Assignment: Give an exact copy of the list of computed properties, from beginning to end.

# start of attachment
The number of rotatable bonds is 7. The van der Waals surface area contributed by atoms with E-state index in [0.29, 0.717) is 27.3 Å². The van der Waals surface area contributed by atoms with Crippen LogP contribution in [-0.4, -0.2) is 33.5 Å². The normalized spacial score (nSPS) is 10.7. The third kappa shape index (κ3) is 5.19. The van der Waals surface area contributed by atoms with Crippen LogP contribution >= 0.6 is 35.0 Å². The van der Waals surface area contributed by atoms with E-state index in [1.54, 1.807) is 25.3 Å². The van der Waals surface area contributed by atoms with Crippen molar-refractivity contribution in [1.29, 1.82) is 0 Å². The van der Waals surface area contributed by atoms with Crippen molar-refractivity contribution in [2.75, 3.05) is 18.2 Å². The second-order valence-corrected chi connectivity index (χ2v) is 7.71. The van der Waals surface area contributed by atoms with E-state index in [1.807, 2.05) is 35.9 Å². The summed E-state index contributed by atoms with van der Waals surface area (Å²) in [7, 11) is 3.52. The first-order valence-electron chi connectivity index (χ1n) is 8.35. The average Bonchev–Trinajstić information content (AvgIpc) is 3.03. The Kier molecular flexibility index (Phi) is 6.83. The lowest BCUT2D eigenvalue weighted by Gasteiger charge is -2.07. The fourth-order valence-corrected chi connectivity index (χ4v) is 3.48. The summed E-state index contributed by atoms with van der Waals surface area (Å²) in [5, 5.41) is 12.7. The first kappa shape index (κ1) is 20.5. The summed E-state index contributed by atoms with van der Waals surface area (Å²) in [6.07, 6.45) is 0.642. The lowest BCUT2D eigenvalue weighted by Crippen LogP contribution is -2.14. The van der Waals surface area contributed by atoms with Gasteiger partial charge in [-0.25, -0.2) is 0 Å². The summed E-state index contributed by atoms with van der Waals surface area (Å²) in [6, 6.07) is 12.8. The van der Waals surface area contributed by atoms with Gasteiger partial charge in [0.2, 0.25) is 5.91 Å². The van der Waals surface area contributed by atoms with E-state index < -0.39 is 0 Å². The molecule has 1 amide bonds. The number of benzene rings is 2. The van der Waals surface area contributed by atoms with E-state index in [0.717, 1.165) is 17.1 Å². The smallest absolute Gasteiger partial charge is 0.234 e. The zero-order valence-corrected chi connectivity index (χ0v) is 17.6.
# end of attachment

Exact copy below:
The number of rotatable bonds is 7. The van der Waals surface area contributed by atoms with E-state index in [0.29, 0.717) is 27.3 Å². The van der Waals surface area contributed by atoms with Crippen LogP contribution in [-0.4, -0.2) is 33.5 Å². The normalized spacial score (nSPS) is 10.7. The third kappa shape index (κ3) is 5.19. The van der Waals surface area contributed by atoms with Crippen LogP contribution >= 0.6 is 35.0 Å². The van der Waals surface area contributed by atoms with E-state index in [1.54, 1.807) is 25.3 Å². The van der Waals surface area contributed by atoms with Crippen molar-refractivity contribution in [1.29, 1.82) is 0 Å². The van der Waals surface area contributed by atoms with Crippen molar-refractivity contribution in [2.75, 3.05) is 18.2 Å². The second-order valence-corrected chi connectivity index (χ2v) is 7.71. The van der Waals surface area contributed by atoms with E-state index in [1.807, 2.05) is 35.9 Å². The summed E-state index contributed by atoms with van der Waals surface area (Å²) in [7, 11) is 3.52. The first-order valence-electron chi connectivity index (χ1n) is 8.35. The average Bonchev–Trinajstić information content (AvgIpc) is 3.03. The Kier molecular flexibility index (Phi) is 6.83. The lowest BCUT2D eigenvalue weighted by Gasteiger charge is -2.07. The fourth-order valence-corrected chi connectivity index (χ4v) is 3.48. The summed E-state index contributed by atoms with van der Waals surface area (Å²) in [5, 5.41) is 12.7. The first kappa shape index (κ1) is 20.5. The summed E-state index contributed by atoms with van der Waals surface area (Å²) in [6.07, 6.45) is 0.642. The lowest BCUT2D eigenvalue weighted by Crippen LogP contribution is -2.14. The van der Waals surface area contributed by atoms with Gasteiger partial charge in [-0.25, -0.2) is 0 Å². The summed E-state index contributed by atoms with van der Waals surface area (Å²) in [6, 6.07) is 12.8. The van der Waals surface area contributed by atoms with Gasteiger partial charge in [0.2, 0.25) is 5.91 Å². The van der Waals surface area contributed by atoms with E-state index < -0.39 is 0 Å². The molecule has 1 amide bonds. The number of benzene rings is 2. The van der Waals surface area contributed by atoms with E-state index in [0.717, 1.165) is 17.1 Å². The smallest absolute Gasteiger partial charge is 0.234 e. The zero-order valence-corrected chi connectivity index (χ0v) is 17.6.